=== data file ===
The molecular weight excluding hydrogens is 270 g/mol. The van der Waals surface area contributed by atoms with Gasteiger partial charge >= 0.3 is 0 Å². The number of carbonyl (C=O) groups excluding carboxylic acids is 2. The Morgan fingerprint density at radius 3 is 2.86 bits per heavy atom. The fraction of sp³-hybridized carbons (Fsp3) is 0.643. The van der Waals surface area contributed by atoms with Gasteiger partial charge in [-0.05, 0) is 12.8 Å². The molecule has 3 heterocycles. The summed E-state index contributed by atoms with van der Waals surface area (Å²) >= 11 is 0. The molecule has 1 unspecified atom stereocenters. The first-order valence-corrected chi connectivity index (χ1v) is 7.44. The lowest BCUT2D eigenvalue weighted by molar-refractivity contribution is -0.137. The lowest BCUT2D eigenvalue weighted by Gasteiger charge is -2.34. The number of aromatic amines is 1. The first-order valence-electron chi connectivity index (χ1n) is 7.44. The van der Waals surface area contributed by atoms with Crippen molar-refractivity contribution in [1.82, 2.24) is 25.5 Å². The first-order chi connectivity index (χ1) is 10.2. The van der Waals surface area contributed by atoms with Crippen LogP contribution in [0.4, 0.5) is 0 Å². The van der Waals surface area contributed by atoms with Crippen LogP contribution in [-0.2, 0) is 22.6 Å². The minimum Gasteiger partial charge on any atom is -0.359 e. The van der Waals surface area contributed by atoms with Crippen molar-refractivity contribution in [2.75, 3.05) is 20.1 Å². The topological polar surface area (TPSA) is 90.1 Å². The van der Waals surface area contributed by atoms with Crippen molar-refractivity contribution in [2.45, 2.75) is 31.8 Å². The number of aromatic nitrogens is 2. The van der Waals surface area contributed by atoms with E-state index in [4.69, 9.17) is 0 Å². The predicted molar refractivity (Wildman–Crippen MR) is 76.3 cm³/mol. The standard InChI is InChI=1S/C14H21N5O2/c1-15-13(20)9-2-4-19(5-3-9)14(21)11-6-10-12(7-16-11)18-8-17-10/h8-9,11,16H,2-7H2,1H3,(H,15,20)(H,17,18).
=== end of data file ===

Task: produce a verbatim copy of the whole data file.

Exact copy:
The molecular weight excluding hydrogens is 270 g/mol. The van der Waals surface area contributed by atoms with Gasteiger partial charge >= 0.3 is 0 Å². The number of carbonyl (C=O) groups excluding carboxylic acids is 2. The Morgan fingerprint density at radius 3 is 2.86 bits per heavy atom. The fraction of sp³-hybridized carbons (Fsp3) is 0.643. The van der Waals surface area contributed by atoms with Gasteiger partial charge in [-0.05, 0) is 12.8 Å². The molecule has 3 heterocycles. The summed E-state index contributed by atoms with van der Waals surface area (Å²) >= 11 is 0. The molecule has 1 unspecified atom stereocenters. The first-order valence-corrected chi connectivity index (χ1v) is 7.44. The lowest BCUT2D eigenvalue weighted by molar-refractivity contribution is -0.137. The lowest BCUT2D eigenvalue weighted by Gasteiger charge is -2.34. The number of aromatic amines is 1. The first-order valence-electron chi connectivity index (χ1n) is 7.44. The van der Waals surface area contributed by atoms with Crippen molar-refractivity contribution in [1.82, 2.24) is 25.5 Å². The first-order chi connectivity index (χ1) is 10.2. The van der Waals surface area contributed by atoms with Crippen LogP contribution in [0.4, 0.5) is 0 Å². The van der Waals surface area contributed by atoms with Crippen LogP contribution in [-0.2, 0) is 22.6 Å². The minimum Gasteiger partial charge on any atom is -0.359 e. The van der Waals surface area contributed by atoms with Crippen molar-refractivity contribution in [2.75, 3.05) is 20.1 Å². The topological polar surface area (TPSA) is 90.1 Å². The van der Waals surface area contributed by atoms with Crippen molar-refractivity contribution in [2.45, 2.75) is 31.8 Å². The number of aromatic nitrogens is 2. The van der Waals surface area contributed by atoms with E-state index in [4.69, 9.17) is 0 Å². The predicted molar refractivity (Wildman–Crippen MR) is 76.3 cm³/mol. The standard InChI is InChI=1S/C14H21N5O2/c1-15-13(20)9-2-4-19(5-3-9)14(21)11-6-10-12(7-16-11)18-8-17-10/h8-9,11,16H,2-7H2,1H3,(H,15,20)(H,17,18).